The sequel to the classic 'Rogue Male' was published in 1982 when the author was 82 years old, yet it does not feel or read like the work of an old man. The pace is fast and the plotting tight as the story moves to Europe as one man's revenge mission against the Nazi's becomes a battle for survival and a search for his soul. Slightly lacking the originality of'Rogue Male', this is none the less a masterful suspence novel that once again delves deep into the complexities of human nature and mans falibility.
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on 8 August 2009
Having written one of the best all time thrillers, Rogue Male, Geoffrey Household has equalled this with Rogue Justice. Very few follow-ups capture the imagination as the original, but Household pulls it off. Like Rogue Male, it's extremely readable and as you get into the story, it's difficult to put the book down. The leas character makes James Bond look like a pansy. Dennis Munday.
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TOP 1000 REVIEWERon 8 September 2013
This is the much delayed and (apparently) much anticipated sequel to Rogue Male. The first book was published in 1939, while this book was released in 1982. Much had changed in the 43 years between these two books.

While the first book seemed plausible - a story of revenge and survival, mostly set in the closeted countryside of Dorset - the second seems to be a "boys own adventure", that releases the hero of both stories as an anonymous gentleman killing machine. Knives, rifles and deep muddy bogs are deployed to kill enemy soldiers with an ease that echoes some of the more ridiculous action feature films of the 1980s.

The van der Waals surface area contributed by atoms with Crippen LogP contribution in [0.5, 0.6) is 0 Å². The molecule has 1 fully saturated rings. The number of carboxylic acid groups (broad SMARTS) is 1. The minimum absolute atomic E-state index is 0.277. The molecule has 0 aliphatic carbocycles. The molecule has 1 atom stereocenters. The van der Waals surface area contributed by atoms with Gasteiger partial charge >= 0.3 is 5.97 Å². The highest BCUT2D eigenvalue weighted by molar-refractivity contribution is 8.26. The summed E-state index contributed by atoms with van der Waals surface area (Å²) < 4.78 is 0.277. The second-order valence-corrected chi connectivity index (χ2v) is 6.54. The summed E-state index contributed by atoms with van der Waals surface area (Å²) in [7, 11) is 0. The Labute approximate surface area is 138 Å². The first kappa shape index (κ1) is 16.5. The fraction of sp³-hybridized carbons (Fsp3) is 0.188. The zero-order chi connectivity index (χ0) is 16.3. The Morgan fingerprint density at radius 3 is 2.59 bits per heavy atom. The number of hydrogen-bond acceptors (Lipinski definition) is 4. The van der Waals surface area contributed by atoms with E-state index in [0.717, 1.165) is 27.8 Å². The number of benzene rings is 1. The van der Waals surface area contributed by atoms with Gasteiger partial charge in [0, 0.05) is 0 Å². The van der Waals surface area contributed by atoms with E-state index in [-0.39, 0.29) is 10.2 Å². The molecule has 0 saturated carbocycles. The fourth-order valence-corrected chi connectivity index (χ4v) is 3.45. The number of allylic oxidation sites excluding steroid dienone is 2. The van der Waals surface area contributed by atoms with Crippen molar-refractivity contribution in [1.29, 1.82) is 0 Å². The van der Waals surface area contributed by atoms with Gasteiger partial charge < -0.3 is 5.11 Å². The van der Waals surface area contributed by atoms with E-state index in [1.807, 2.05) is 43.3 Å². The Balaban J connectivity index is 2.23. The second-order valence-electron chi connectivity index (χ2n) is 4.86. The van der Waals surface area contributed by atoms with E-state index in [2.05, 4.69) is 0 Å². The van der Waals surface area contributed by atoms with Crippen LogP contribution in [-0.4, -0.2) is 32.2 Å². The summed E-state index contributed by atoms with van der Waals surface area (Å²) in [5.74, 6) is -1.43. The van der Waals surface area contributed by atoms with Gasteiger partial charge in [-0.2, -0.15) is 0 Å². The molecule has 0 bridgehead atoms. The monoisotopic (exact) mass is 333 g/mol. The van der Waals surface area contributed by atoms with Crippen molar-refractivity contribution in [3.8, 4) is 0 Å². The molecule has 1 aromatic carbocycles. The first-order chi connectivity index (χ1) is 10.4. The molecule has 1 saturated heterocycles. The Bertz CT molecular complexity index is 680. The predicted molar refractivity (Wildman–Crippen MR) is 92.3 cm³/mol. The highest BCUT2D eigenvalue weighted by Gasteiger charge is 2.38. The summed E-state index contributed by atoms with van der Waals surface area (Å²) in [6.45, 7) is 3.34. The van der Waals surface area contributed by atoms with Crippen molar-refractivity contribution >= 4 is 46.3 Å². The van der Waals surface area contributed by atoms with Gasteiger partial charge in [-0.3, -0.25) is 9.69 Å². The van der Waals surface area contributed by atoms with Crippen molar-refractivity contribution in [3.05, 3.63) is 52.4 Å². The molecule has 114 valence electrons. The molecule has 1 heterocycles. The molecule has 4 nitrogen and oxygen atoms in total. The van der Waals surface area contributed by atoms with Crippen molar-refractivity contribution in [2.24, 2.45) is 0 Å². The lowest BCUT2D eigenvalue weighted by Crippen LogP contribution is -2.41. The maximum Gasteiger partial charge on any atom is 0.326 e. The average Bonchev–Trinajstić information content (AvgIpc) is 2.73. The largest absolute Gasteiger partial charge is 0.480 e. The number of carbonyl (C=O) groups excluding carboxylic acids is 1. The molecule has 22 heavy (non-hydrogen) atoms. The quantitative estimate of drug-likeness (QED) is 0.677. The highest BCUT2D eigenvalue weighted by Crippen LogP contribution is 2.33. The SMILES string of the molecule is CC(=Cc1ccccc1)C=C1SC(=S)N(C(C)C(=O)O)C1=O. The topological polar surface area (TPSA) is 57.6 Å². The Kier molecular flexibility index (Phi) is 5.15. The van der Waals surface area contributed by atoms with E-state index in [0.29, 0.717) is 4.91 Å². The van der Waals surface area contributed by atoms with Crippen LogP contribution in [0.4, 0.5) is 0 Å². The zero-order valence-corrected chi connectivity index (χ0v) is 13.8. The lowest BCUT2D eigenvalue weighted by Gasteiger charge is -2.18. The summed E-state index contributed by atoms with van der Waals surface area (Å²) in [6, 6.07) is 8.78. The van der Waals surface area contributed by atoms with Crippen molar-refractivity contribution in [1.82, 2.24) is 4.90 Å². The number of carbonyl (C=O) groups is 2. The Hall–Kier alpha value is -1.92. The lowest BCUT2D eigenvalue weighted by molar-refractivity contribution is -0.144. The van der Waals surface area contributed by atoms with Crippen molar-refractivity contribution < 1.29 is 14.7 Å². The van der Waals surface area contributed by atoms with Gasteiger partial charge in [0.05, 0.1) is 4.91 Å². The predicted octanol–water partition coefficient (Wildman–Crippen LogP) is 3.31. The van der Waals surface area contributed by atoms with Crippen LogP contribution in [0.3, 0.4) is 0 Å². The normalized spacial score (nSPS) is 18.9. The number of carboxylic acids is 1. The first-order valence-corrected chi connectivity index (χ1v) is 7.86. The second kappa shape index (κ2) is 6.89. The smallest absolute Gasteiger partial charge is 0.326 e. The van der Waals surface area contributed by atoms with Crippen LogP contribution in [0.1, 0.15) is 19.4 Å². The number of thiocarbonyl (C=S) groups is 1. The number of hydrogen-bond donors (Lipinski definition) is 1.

But, in brief passages in the early part of the book, and for about its final 1/3 the book it takes on a more subtle and believable tone. The relentless killing of the first part of the book does take a toll on our now named hero, and he begins to question what he is doing. The scenes where he is being questioned (again) at the end of the book are the best sections of this slim volume.

This is not a long book - less the 160 pages - and it does tie up all the loose ends from Rogue Male. But I think I would only recommend it if you are a real fan of thrillers or action / suspense novels.

As a rider to my review I think I need to say that I don't read very many novels of this type, and this of course may have affected my review.

Proceed with caution.
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VINE VOICEon 7 March 2015
I read 'Rogue Male' decades ago, and have re-read it many times. This sequel gives me mixed feelings.

Yes, there's an end to the tale and yes, we discover the hero's name and background. But it is a more conventional war/revenge adventure, compared to the inventive, claustrophobic and somewhat prescient original.